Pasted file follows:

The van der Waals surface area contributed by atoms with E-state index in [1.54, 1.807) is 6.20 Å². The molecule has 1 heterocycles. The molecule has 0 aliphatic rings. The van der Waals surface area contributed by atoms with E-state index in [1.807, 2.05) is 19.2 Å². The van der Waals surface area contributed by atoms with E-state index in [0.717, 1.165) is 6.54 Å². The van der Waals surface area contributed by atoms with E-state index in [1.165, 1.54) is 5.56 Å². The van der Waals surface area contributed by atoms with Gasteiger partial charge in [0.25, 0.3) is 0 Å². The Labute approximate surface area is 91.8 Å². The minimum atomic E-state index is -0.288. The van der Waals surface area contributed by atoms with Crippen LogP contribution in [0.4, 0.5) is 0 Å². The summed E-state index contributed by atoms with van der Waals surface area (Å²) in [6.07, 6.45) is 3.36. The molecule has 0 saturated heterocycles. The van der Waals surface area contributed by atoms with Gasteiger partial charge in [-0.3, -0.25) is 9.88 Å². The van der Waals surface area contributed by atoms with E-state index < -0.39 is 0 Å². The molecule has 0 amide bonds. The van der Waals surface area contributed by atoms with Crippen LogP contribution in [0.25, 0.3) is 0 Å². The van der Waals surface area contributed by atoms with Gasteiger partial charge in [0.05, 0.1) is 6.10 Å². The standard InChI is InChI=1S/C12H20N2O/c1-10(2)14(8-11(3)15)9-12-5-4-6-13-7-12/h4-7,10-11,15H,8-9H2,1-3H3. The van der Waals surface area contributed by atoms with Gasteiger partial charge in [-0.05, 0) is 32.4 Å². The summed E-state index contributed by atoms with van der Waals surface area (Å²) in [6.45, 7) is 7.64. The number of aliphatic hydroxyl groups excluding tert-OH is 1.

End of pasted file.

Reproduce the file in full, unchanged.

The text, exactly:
The van der Waals surface area contributed by atoms with E-state index in [1.54, 1.807) is 6.20 Å². The molecule has 1 heterocycles. The molecule has 0 aliphatic rings. The van der Waals surface area contributed by atoms with E-state index in [1.807, 2.05) is 19.2 Å². The van der Waals surface area contributed by atoms with E-state index in [0.717, 1.165) is 6.54 Å². The van der Waals surface area contributed by atoms with E-state index in [1.165, 1.54) is 5.56 Å². The van der Waals surface area contributed by atoms with Gasteiger partial charge in [0.25, 0.3) is 0 Å². The Labute approximate surface area is 91.8 Å². The minimum atomic E-state index is -0.288. The van der Waals surface area contributed by atoms with Crippen LogP contribution in [0.4, 0.5) is 0 Å². The summed E-state index contributed by atoms with van der Waals surface area (Å²) in [6.07, 6.45) is 3.36. The molecule has 0 saturated heterocycles. The van der Waals surface area contributed by atoms with Gasteiger partial charge in [-0.3, -0.25) is 9.88 Å². The van der Waals surface area contributed by atoms with E-state index < -0.39 is 0 Å². The molecule has 0 amide bonds. The van der Waals surface area contributed by atoms with Crippen LogP contribution in [0.25, 0.3) is 0 Å². The van der Waals surface area contributed by atoms with Gasteiger partial charge in [0.05, 0.1) is 6.10 Å². The standard InChI is InChI=1S/C12H20N2O/c1-10(2)14(8-11(3)15)9-12-5-4-6-13-7-12/h4-7,10-11,15H,8-9H2,1-3H3. The van der Waals surface area contributed by atoms with Gasteiger partial charge in [-0.05, 0) is 32.4 Å². The summed E-state index contributed by atoms with van der Waals surface area (Å²) in [6.45, 7) is 7.64. The number of aliphatic hydroxyl groups excluding tert-OH is 1.